accessible, you will probably want to restrict access to the ports. The Wall Control software application enables you to configure
access to the ports using a network access dialogue, see the Wall Control help file (located on the Recovery Media) for more
detailed information.
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31
Cabling
5.5 Connecting Input Sources
Each system is custom built and each controller will differ depending on the number and models of input cards installed. The
packing list enclosed with your system will enable you to establish which input cards you have installed in your wall controller.
Contained within the product documentation folder are PCIe card product leaflets which give details on how the cards are
installed and any accessories which may accompany them. For detailed information on specific cards please consult the
relevant User Manual. Each capture card manual can be located on the Datapath Recovery Media supplied with your system.
5.5.1 Cable Handling
Great care must be taken when connecting cables. Ensure the cable connectors are the correct type for the
connector on the cards. Push the cable connector on squarely, there is no requirement to force the
connector in place. Poor cable handling could result in damaged pins in the cable connector, this in turn could
cause serious and irreversible damage to the printed circuit board. Any damage caused this way is not covered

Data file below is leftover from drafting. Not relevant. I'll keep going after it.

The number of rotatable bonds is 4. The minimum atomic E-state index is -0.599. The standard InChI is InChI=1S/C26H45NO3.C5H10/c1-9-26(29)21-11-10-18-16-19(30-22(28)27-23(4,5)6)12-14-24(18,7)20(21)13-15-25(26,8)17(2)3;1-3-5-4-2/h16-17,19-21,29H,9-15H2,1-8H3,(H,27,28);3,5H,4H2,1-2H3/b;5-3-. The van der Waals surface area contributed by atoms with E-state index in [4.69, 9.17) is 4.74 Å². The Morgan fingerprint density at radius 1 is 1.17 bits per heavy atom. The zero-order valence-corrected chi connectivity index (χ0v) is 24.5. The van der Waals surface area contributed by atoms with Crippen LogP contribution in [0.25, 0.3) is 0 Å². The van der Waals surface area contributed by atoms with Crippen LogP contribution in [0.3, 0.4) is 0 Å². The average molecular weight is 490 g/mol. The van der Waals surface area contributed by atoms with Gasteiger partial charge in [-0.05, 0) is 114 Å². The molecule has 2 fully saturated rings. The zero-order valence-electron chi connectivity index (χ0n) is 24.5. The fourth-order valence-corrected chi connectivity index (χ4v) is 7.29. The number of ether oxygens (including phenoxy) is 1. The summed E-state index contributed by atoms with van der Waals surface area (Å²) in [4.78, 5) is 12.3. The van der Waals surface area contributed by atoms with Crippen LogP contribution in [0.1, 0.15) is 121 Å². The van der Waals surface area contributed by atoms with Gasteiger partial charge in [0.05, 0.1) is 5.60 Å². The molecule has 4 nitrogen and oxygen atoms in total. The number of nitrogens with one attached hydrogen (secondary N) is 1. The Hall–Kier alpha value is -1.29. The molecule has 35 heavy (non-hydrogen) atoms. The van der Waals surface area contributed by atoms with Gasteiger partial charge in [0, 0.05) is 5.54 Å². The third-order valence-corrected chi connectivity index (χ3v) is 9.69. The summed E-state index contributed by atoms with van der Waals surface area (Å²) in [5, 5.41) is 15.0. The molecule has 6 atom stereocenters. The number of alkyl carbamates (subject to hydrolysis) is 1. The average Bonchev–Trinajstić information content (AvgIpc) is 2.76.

under the warranty.
5.6 Connect Monitors and Control Screen (Optional)
Each system could support any number of screens from 4 to 64 depending on hardware, however the following information is a
guide based on a 12 screen 4x3 video wall system.
The number of graphics cards in your system determines how many screens will be available on your video wall. The ImageDP4
graphics cards each support a maximum of 4 screens, one output per screen.
5.6.1 Screen Order
The screen order is determined by where the graphics cards are installed in the system. The card installed nearest to the SBC
is card 1 which is the first card to be initialised and will generate the desktop for the top left monitor on the video wall plus the
3 adjacent screens. The second card drives the next four screen and so on. Each graphics card has 4 connectors, numbered as
follows:
VisionDP4
Four Port Graphics Card
1
Output 1
2
Output 2
3
Output 3
4
Output 4
Connectors:
4 x DisplayPort
Supports:
Up to 16 cards per system (64 display
channels)
Cables/Adapters:
ImageDP4 - None
ImageDP4/DVI - 4 x DVI adapters
For detailed information on the ImageDP4 graphics card please consult the User Manual which can be located on
the Datapath Recovery Media supplied with your system.
The following illustration shows how to connect 12 monitors to 3 x ImageDP4 graphics cards to create a 12 screen video wall.
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32
Cabling
Connect the graphic outputs to your monitors using DisplayPort cables. (Not supplied)
Twelve Screen Display Wall
1
2
3
4
5
6
7
8
9
10
11
12
Corresponding Graphics Outputs
1-4
Output connectors on card 1 - For screens 1 - 4
5-8
Output connectors on card 2 - For screens 5-8
9-12
Output connectors on card 3 - For screens 9-12
5.6.2 Changing the Order of the Screens
Changing the order in which the screens appear is possible using the Wall Control application. Select Screen Order from the
Wall Control Configure Menu and in the displayed dialogue, click on the screens sequentially to establish the order you
require. For detailed information on changing the screen order, click on the Help button in the Configure Screen Order
dialogue.
5.6.3 Connecting the Control Screen (Optional)
Most Datapath systems are configured to boot off the onboard graphics device therefore there may be a requirement to